Filter Design by Minimizing the

L2 Equation-Error Norm

One of the simplest formulations of recursive digital filter design is
based on minimizing the *equation error*. This method allows matching
of both spectral phase and magnitude. Equation-error methods can be
classified as variations of *Prony's method* [48]. Equation error
minimization is used very often in the field of *system identification*
[46,30,78].

The problem of fitting a digital filter to a given spectrum may be formulated as follows:

Given a continuous complex function
,
corresponding to a causal^{I.2} desired
frequency-response, find a stable digital filter of the form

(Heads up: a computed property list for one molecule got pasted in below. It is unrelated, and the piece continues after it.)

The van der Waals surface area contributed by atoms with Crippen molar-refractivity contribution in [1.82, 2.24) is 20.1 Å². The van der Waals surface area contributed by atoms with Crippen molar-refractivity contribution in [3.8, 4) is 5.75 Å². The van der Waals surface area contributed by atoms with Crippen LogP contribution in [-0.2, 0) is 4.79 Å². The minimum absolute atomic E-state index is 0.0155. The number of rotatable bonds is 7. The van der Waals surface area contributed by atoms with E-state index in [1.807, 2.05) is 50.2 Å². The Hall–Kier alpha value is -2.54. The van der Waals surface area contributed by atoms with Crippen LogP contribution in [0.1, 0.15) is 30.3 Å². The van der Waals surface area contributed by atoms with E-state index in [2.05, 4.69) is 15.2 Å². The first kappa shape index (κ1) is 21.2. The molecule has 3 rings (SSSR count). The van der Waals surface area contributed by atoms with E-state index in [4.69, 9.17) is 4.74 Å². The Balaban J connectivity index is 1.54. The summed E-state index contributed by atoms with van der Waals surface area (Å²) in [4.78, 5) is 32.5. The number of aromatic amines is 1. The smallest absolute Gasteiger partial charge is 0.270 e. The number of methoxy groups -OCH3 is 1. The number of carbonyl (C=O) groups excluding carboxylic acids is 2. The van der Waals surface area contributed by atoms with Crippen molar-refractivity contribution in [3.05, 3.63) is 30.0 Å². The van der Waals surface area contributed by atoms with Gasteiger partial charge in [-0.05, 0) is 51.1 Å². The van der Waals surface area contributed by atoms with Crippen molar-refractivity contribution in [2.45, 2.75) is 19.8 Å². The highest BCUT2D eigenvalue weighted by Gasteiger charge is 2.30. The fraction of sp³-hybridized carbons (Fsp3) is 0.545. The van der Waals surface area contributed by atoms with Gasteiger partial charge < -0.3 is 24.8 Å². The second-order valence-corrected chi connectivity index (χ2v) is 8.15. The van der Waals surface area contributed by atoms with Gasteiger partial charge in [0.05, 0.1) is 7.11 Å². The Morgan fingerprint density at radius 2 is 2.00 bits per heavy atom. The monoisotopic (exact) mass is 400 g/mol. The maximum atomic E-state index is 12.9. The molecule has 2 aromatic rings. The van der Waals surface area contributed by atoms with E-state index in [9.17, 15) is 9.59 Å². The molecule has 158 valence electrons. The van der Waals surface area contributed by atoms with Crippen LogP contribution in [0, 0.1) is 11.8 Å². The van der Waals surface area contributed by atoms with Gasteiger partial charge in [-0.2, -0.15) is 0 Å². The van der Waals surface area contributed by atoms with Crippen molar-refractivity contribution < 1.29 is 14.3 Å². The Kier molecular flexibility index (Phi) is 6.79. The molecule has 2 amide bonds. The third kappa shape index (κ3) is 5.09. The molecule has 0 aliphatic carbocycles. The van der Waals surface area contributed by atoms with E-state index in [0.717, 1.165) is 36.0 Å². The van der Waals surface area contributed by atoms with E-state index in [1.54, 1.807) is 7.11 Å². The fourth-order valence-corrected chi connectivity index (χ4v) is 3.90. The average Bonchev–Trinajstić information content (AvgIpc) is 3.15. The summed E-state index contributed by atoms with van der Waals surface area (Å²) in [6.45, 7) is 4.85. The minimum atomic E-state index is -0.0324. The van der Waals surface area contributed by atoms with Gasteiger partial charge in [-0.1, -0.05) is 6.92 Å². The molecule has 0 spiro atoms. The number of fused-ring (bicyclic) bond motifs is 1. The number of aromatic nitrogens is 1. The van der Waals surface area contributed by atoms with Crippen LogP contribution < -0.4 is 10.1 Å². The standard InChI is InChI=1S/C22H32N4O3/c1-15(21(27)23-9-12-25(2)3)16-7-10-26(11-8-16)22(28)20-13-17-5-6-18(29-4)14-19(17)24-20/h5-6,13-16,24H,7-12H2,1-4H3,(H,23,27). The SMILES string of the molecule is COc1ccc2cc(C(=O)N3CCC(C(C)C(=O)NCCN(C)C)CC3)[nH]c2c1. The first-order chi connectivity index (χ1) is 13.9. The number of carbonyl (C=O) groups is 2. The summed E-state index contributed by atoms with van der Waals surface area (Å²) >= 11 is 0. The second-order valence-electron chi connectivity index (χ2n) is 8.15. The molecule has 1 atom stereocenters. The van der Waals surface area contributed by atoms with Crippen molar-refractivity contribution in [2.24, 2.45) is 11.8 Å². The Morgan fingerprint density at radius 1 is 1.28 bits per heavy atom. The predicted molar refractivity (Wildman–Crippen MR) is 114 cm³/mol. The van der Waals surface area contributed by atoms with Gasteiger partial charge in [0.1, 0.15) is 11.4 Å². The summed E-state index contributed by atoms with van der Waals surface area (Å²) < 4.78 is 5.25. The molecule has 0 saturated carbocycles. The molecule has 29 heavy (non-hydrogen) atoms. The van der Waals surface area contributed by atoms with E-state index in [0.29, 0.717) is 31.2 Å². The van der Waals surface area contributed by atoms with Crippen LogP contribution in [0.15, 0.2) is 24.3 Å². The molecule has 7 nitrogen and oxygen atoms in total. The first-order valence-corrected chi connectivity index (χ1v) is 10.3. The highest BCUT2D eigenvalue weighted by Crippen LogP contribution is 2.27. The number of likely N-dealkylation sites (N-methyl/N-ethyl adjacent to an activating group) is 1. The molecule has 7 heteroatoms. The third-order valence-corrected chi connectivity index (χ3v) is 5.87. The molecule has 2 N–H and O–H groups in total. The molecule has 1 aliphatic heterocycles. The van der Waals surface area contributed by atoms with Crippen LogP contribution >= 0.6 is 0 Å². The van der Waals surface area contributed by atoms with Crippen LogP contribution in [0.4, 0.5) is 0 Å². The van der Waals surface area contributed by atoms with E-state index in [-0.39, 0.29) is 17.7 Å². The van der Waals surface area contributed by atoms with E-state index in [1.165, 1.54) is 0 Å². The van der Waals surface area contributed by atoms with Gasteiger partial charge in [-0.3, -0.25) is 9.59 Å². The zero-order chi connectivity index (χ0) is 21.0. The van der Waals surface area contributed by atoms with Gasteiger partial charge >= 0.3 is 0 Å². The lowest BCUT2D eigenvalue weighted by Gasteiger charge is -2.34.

where

with given, such that some norm of the error

is minimum with respect to the filter coefficients

which are constrained to lie in a subset , where . When explicitly stated, the filter coefficients may be complex, in which case .

The approximate filter
is typically *constrained* to be stable,
and since positive powers of
do not appear in
, stability
implies causality. Consequently, the impulse response of the filter
is zero for
. If
were noncausal, all impulse-response components
for
would be approximated by zero.

- Equation Error Formulation
- Error Weighting and Frequency Warping
- Stability of Equation Error Designs
- An FFT-Based Equation-Error Method
- Prony's Method
- The Padé-Prony Method

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Center for Computer Research in Music and Acoustics (CCRMA), Stanford University